My apologies for being late posting my blog this time around. Yet my very lateness ties so strongly into the current topic.
It’s been a pretty full-on week here in the Rowe household. It was the second week of September school holidays, which automatically makes it pretty loud and busy. I work from home, my wife is a teacher and both my sons are at school. So holiday time means we’re all bound together as though we have an elastic band around us.
More on all of that in a moment…
For me, as an author and cover artist (and when applicable, a musician), what’s important to me is to produce the best work I can and be as versatile as possible. Those elements are not always interchangeable, since we each have strengths and weaknesses. And as anyone in a creative field will know, external forces can play an enormous part in our ability to create.
This brings me back around to the earlier discussion about what truly is important [WARNING, WARNING…cliché alert!].
In the last week, my wife had to go in for an operation. It wasn’t enormous, but it had her worried for a few days beforehand, and understandably, out of action for a few days afterwards. Long term, it will yield an excellent result, but of course, in the short term, these things have quite an impact on a family.
The last week also yielded another important milestone. My 12-year-old son (let’s just call him Monkey Buttocks, since that’s what I call him), had his first date. We realise it’s a young age for that kind of thing, but I was truly impressed. He doesn’t even organise to get together with his mates, so for him to organise a get-together with a girl he really likes is almost incredible to me. Also, given he’s as shy as I am (when not behind a keyboard), it’s an even bigger deal.
The final factor in making my blog late was the fact we attended the Monster Jam event here in Brisbane last night. That was around the time I should have been posting this blog.
Now, I’m not a rev-head at all. I don’t enjoy car racing of any kind really. The Monster Jam events seem, to me, to be the motor racing equivalent of the WWE. And I do not mean that in any kind of disparaging way. It’s a slick and well-marketed event, with drivers of great skill and insane bravery. It’s just highly contrived (and LOUD!)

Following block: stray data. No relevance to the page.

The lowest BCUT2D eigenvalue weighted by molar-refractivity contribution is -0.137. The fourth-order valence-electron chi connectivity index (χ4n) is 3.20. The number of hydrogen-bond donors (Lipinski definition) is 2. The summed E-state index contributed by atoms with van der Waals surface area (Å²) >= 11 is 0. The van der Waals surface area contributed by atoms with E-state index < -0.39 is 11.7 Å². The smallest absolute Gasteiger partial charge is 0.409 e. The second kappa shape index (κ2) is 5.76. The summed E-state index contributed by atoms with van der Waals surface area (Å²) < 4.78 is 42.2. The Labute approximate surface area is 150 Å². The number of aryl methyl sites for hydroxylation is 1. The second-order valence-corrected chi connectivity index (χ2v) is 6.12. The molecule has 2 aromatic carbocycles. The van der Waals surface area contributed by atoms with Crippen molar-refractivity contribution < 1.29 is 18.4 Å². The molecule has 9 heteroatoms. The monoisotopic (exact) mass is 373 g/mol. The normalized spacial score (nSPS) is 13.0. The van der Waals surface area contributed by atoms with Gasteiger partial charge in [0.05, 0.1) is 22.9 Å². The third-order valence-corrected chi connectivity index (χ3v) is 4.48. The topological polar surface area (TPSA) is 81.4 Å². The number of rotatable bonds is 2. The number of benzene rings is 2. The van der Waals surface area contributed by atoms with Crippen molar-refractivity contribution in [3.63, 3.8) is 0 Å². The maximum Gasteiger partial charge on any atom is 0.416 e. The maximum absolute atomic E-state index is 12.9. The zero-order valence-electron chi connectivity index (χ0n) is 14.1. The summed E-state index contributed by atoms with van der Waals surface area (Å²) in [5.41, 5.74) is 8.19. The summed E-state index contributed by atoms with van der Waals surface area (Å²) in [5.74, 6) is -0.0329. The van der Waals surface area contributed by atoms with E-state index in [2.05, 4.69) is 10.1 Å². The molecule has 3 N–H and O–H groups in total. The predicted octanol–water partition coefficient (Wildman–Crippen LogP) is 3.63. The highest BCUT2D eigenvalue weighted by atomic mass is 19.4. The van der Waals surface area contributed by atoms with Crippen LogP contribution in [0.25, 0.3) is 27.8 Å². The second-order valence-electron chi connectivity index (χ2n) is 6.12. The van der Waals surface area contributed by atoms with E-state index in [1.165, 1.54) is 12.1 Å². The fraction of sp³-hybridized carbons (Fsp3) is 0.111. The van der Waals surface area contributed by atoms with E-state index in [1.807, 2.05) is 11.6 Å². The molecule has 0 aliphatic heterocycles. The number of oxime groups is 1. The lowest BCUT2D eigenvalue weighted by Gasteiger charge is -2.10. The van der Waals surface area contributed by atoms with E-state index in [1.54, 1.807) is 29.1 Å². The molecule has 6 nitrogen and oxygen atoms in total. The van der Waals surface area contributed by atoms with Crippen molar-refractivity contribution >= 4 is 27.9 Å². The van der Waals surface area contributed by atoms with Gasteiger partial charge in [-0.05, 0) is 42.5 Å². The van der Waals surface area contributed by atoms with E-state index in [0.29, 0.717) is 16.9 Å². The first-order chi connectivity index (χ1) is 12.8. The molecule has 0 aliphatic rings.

So why were we there? Well, our elder son (Tall Man or Mister Special) is intellectually-impaired, to the point he’ll never be an independent dude. He’s in his second-last year of school now, and Variety offered his school some free tickets. Now, Tall Man is utterly besotted by cars. Every time we go for a drive he’s constantly prattling in the back seat, telling us what make of car it is, and whether it’s going to work or home. Going for a drive (heck, walking through a car park!) would actually be the perfect entertainment for him. His teachers even use “looking at the road running past the school time” as a motivational tool to keep him on track!
So when the offer came through for Monster Jam tickets, we jumped on board. The show was spectacular, but the best part of the evening was watching Tall Man’s face, and how he loved it.
I’m now even further behind in my work because of all those factors. And I wouldn’t change any of it. If I lose some cover art clients I’ll be unhappy, of course. But it would still pale in comparison to losing those family moments. Because as with nearly everyone, that is what is most important to me.